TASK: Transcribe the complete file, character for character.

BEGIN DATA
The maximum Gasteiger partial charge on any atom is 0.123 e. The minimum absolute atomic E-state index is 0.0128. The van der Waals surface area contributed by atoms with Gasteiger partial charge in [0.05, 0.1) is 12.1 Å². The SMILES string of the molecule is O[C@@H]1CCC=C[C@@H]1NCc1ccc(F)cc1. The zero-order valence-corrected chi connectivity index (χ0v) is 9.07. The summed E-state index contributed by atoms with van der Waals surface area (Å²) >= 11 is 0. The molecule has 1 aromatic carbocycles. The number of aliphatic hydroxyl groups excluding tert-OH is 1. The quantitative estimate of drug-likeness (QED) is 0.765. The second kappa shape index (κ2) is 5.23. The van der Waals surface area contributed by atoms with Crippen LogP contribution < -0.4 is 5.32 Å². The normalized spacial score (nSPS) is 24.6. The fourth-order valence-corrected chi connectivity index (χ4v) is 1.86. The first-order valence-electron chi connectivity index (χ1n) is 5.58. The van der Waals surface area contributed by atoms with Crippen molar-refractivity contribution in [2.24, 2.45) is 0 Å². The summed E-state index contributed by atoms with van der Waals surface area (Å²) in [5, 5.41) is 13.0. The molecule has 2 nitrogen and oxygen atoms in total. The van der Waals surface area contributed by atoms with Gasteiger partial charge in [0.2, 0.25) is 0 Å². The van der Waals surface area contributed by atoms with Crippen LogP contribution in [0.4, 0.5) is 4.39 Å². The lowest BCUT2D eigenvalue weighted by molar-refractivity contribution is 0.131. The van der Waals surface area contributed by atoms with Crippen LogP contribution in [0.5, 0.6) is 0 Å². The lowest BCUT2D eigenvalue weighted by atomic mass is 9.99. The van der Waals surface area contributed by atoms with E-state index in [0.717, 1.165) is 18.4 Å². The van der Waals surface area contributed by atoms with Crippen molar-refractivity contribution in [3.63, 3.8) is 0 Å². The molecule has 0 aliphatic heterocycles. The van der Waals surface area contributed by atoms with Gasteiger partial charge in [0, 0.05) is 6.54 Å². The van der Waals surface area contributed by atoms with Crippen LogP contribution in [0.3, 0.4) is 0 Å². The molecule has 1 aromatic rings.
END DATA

The maximum Gasteiger partial charge on any atom is 0.123 e. The minimum absolute atomic E-state index is 0.0128. The van der Waals surface area contributed by atoms with Gasteiger partial charge in [0.05, 0.1) is 12.1 Å². The SMILES string of the molecule is O[C@@H]1CCC=C[C@@H]1NCc1ccc(F)cc1. The zero-order valence-corrected chi connectivity index (χ0v) is 9.07. The summed E-state index contributed by atoms with van der Waals surface area (Å²) >= 11 is 0. The molecule has 1 aromatic carbocycles. The number of aliphatic hydroxyl groups excluding tert-OH is 1. The quantitative estimate of drug-likeness (QED) is 0.765. The second kappa shape index (κ2) is 5.23. The van der Waals surface area contributed by atoms with Crippen LogP contribution < -0.4 is 5.32 Å². The normalized spacial score (nSPS) is 24.6. The fourth-order valence-corrected chi connectivity index (χ4v) is 1.86. The first-order valence-electron chi connectivity index (χ1n) is 5.58. The van der Waals surface area contributed by atoms with Crippen molar-refractivity contribution in [2.24, 2.45) is 0 Å². The summed E-state index contributed by atoms with van der Waals surface area (Å²) in [5, 5.41) is 13.0. The molecule has 2 nitrogen and oxygen atoms in total. The van der Waals surface area contributed by atoms with Gasteiger partial charge in [0.2, 0.25) is 0 Å². The van der Waals surface area contributed by atoms with Crippen LogP contribution in [0.4, 0.5) is 4.39 Å². The lowest BCUT2D eigenvalue weighted by molar-refractivity contribution is 0.131. The van der Waals surface area contributed by atoms with Crippen LogP contribution in [0.5, 0.6) is 0 Å². The lowest BCUT2D eigenvalue weighted by atomic mass is 9.99. The van der Waals surface area contributed by atoms with E-state index in [0.717, 1.165) is 18.4 Å². The van der Waals surface area contributed by atoms with Crippen molar-refractivity contribution in [3.63, 3.8) is 0 Å². The molecule has 0 aliphatic heterocycles. The van der Waals surface area contributed by atoms with Gasteiger partial charge in [0, 0.05) is 6.54 Å². The van der Waals surface area contributed by atoms with Crippen LogP contribution in [0.3, 0.4) is 0 Å². The molecule has 1 aromatic rings.